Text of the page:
|Updated February 4,
The initial assessment of a new case is like
reading a good mystery. I'm never sure how the story will unfold.
The plot thickens when I interview a self-proclaimed victim with a
long tale detailing abuse endured at the hands of their partner. Sometimes it is true.
Other times it is really the other way around. Sometimes it is both ways
Will the real victim please stand up? One
tip-off: the "real" victim is usually insecure, unsure of themselves, and
confused. Usually, the angrier and more acting out (e.g., screaming, etc.) they behave,
the more responsible they feel. Usually, but not always...
One young woman I work with was miserable
that her wonderful husband wanted to leave her. She couldn't really blame him for
wanting to leave because she was so awful. She admitted to angry and cutting outbursts
that she could not control. In fact, she was coming to accept one assessment that she was
in the multiple personality disorders camp, the result of an incestuous childhood.
This hypothesis would explain her fiery quick temper and poor memory. When she brought in
her husband, he was exactly as she described him: "wonderful." She told me I
would love him. "Everybody loves Peter," she promised.
Peter proceeded to describe the abuse he put up with over
the years and why he would no longer tolerate it. Anyone else would have jumped ship long
ago, he thought. Despite all he does for his wife, Ariel cannot help but turn around and
bite his head off for "no reason". He'd had it and was not sure he wanted to
stay in the marriage. She agreed with him, but hoped that with treatment, her anger would
mitigate enough for him to stay.
I did think Peter was a cool guy - except for how he
treated his wife: with thinly veiled contempt. Neither Peter nor Ariel were aware of
the abuse, but she clearly reacted. Like a finely tuned engine, Ariel blew up or cried
each time Peter tapped her gas pedal.
Months later: Ariel is much less confused, much less angry,
and more in control of her life. She is also clear on how much abuse she took from her
husband! This tough, pretty little lady saw how she bent over backwards for others. Doing
for, and making excuses for, and protecting the feelings of, and putting up with, and
putting up with, and putting up with. As her vision cleared, she began cleaning up her
act. She still loves Peter, but is she entirely unwilling to accept his verbal and
emotional abuse or his neglect of her emotional needs, acts that she had come to regard as
More months later: Well,
Peter cleaned up his act. Really! He dumped his acting out behavior for
the most part. Ariel did not. Cannot. In fact, she's having the worstt
time trying to treat Peter with a reasonable amount of respect. "He
is annoying," "He is this, that and the other thing."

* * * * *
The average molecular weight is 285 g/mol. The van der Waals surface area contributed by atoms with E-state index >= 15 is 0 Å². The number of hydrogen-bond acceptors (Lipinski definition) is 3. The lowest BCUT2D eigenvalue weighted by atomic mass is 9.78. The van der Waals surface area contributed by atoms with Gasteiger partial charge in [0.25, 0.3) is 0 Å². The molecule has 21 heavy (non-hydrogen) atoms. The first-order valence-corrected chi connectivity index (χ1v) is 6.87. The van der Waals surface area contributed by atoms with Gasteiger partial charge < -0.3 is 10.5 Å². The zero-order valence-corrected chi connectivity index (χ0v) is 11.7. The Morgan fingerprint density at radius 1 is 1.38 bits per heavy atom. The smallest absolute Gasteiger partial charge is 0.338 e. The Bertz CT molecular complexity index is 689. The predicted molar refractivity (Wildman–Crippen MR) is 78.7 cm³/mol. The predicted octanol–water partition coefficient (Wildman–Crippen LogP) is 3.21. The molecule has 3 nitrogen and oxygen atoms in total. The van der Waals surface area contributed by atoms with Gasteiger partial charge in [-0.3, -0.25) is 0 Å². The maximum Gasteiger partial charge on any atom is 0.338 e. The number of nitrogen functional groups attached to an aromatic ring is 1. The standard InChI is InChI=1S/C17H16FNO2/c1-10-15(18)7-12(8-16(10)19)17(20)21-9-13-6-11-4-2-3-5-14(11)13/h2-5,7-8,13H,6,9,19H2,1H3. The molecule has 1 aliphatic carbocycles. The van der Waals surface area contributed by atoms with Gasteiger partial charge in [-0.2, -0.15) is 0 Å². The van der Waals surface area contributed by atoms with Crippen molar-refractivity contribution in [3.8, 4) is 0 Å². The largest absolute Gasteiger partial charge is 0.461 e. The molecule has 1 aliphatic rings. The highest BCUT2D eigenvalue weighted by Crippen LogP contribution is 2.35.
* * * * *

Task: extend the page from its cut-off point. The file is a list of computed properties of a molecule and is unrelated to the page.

Things should be done her way, because it is a better way. Oh boy...
Ariel is now aware of her
anger issues. She has middling control over her moods, even with the
antidepressants which have helped her so very much. The good news: her sense of inner
shame and un-OK-ness is beginning to dwindle, allowing her self-awareness to
What's going on?
Peter initially presented as the
abuser. He was not fully aware of his anger and had little idea he was
acting out. Peter historically had been the mild-mannered guy who put up
with his wife's stuff for many, many years. His release. In therapy, he got in touch with his anger
- and was in a full-fledged angry abuse spree when I first met
I wasn't sure who was who, but thought he was the
"real" abuser initially. But, I changed my mind when I saw how he was able to get his act
together - and
very quickly - once his misbehavior was pointed out to him. On the other hand, Ariel, the initial abuser, then apparent
victim, now seems to be the "real" abuser.
How Can This Be?
Ariel and Peter are both products
of dysfunctional homes. Unlike more clear cut and polarized cases, this
couple is more the norm. In their partnership, each is capable of
alternately playing the codependent and abusive role, though I suspect
Ariel is more capable of abuse than is Peter, judging by how well he cleaned
up his act. Personally, I think this couple is so well-matched, I call
them "soul mates." I'm really rooting for them.
In most cases, abuse
is relative. Ariel and Peter are "opponents," able to switch off playing classic co-dependent and
classic counter-dependent roles. They were both hurt as children.
Yet, they were both taught to be caretakers. Neither learned to take good care of themselves.
Each partner has some work to do. Perhaps
Ariel must gain respect for her mom who put up with her dad. Perhaps Peter
is still trying to win his parents' love. Whatever. A broken piece exists
in each individual that can be mended only when the partner fixes themselves
enough to give the other individual the space they need to fix themselves.
This process is beautifully described by Harville Hendrix in his Imago Therapy. Problem is...who fixes themselves
first? (The smartest one, I think.)